It’s crunch time for Groupon, and analysts can’t seem to agree on how the company can save itself from extinction.
There’s plenty of reason for gloom. Nearly six months after Groupon’s controversial public offering, shares of the daily deal giant have fallen almost 50 percent over concerns it won’t be able to create long-term profits; yesterday, GRPN was trading near its all-time low of $10.50.
With the company’s lockup expiring on June 1, Groupon could see its current market cap of $6.8 billion (down from nearly $13 billion last November) fall further still.
What to do? Sam Hamadeh, founder of the private company research firm PrivCo in New York, proposes a radical solution. In his view, Groupon should snap up Seamless, a 12-year-old, New York-based online food delivery service; GrubHub, an 8-year-old, Chicago-based online food delivery service; and/or ZocDoc, a 5-year-old, New York-based, Web service for scheduling appointments with doctors. The idea, says Hamadeh, is to move away from daily deals and toward a recurring revenue model.
ZocDoc would be an interesting fit for Groupon, which derives roughly 25 percent of its revenue from health and beauty offerings. Doctors pay ZocDoc $250 a month to get in front of the 800,000 visitors who come each month in search of a physician. Says Hamadeh, Groupon can either “sign up a [medical] office manager to a one-time $99 X-ray and tooth cleaning deal, or sign up that same medical office — with its average of 10 physicians — for $2,500 a month.”
Of course, ZocDoc wouldn’t come cheap, if it’s for sale at all. Hamadeh estimates the company, with revenue last year of roughly $35 million, is worth roughly a billion dollars and would likely seek up to $1.4 billion from an acquirer. (The company, which has raised $95 million, including from Khosla Ventures, Goldman Sachs, and DST Global, was assigned a $700 million valuation during its most recent funding last September.)
Seamless or GrubHub would be more affordable, though there are trade-offs, including thin profit margins. (Both companies take approximately 9 percent of every restaurant order, but they must share a significant amount of their take with credit card companies.) Hamadeh estimates Seamless, backed by Spectrum Equity and Aramark, could fetch around $500 million as an acquisition candidate; GrubHub, which has raised about $85 million from VCs, could demand $400 million.
Still, not everyone thinks Groupon’s salvation lies in accretive acquisitions. Herman Leung, a senior internet analyst at Susquehanna Financial Group (whose trading desk buys and sells Groupon shares based on customer demand), says he believes the “restaurant category” could be interesting, “highly complementary,” and move Groupon “into a service that could make sense, enabling more local commerce opportunities” as opposed to simply daily deals.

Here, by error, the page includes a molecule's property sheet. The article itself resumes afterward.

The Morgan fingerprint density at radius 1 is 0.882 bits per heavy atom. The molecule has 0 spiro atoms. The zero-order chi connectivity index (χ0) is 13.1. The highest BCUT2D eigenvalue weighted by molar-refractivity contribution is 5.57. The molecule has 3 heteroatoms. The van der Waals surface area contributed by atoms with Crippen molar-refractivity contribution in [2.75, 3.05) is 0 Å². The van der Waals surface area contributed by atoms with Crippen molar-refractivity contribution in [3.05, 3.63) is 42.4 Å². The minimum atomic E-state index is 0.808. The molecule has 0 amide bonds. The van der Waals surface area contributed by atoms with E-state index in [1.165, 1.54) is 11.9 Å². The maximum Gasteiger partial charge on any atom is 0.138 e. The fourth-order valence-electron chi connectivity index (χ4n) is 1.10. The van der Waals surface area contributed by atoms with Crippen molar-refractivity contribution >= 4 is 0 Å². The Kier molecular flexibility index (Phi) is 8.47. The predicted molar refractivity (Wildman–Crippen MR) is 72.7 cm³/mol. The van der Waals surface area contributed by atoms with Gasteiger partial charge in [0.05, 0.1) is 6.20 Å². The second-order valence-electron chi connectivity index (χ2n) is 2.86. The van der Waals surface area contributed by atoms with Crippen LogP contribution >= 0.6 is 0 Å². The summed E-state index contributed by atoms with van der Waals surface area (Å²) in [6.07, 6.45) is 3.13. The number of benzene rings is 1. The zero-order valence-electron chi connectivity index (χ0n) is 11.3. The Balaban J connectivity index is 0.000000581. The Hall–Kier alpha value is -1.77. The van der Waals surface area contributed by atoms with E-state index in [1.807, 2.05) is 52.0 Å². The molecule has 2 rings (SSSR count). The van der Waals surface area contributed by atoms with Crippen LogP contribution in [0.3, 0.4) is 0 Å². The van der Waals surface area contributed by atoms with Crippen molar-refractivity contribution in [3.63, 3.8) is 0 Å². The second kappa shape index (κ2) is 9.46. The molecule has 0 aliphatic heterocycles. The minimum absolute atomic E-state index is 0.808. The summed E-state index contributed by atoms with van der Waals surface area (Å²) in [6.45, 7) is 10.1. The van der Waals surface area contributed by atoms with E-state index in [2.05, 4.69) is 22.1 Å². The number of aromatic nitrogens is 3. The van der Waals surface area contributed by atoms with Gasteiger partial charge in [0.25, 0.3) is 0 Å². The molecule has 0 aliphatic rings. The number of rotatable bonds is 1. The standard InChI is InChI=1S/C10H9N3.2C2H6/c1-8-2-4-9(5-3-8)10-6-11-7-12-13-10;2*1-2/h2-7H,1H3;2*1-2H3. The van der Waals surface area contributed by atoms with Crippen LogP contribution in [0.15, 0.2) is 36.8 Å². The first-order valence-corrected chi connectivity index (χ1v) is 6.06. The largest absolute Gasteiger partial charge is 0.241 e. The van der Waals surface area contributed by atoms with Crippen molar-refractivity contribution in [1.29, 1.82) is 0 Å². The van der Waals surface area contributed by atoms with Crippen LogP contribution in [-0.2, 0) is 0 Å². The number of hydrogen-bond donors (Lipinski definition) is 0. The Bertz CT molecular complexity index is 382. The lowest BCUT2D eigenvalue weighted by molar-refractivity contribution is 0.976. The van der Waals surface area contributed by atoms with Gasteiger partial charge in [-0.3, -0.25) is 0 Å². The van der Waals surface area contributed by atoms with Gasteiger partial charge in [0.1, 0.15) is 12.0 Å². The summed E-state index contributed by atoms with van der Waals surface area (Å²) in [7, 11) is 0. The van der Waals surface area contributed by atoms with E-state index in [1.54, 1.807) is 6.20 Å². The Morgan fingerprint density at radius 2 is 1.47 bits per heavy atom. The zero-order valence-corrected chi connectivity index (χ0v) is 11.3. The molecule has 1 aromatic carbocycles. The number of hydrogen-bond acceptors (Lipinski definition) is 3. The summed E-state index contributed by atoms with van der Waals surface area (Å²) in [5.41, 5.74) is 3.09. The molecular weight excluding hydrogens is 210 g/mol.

But Leung is quick to add that Groupon has “enough initiatives and priorities on its plate right now. I’m not sure a big acquisition wouldn’t cause more disruption, given the control and processes they’re trying to establish in their organization today.”
Lou Kerner, founder of the Social Internet Fund, which invests in social-media companies, also thinks Groupon is already juggling too much. “I find it hard to believe that the best solution is to bolt an acquisition on to a company that is still unformed,” says Kerner, who calls Groupon in “dire need of professional management, both operationally and financially.”
In fact, some already think it’s too late for three-and-a-half-year-old Groupon to meaningfully recover from its rush onto the public market. “In my opinion, the company won’t survive,”says Scott Sweet, a managing partner of IPOboutique.com. “Groupon might have a chance if it didn’t already have more than 10,000 employees and wasn’t run the way that it is.” But with its dual-class stock structure centering power at the top, “nothing is going to change,” Sweet says.
Indeed, Sweet doesn’t make much of the news this week that Groupon is swapping out board members Kevin Efrusy of Accel and Starbucks CEO Howard Schultz for a Deloitte vice chairman and the CFO of American Express — an apparent attempt to address criticism over its accounting practices. (Notably, Schultz didn’t wait for the company’s shareholder meeting next month meeting to bolt, unlike early investor Efrusy, who will remain as a director until then.)
Hamadeh, meanwhile, thinks it’s a step in the right direction but that a whole lot more need happen, and fast.. “Given Groupon’s current death spiral, the company really doesn’t have much choice but to try and walk and chew gum at the same time,” he says. It has “precious little time.”
Groupon image courtesy of Shutterstock.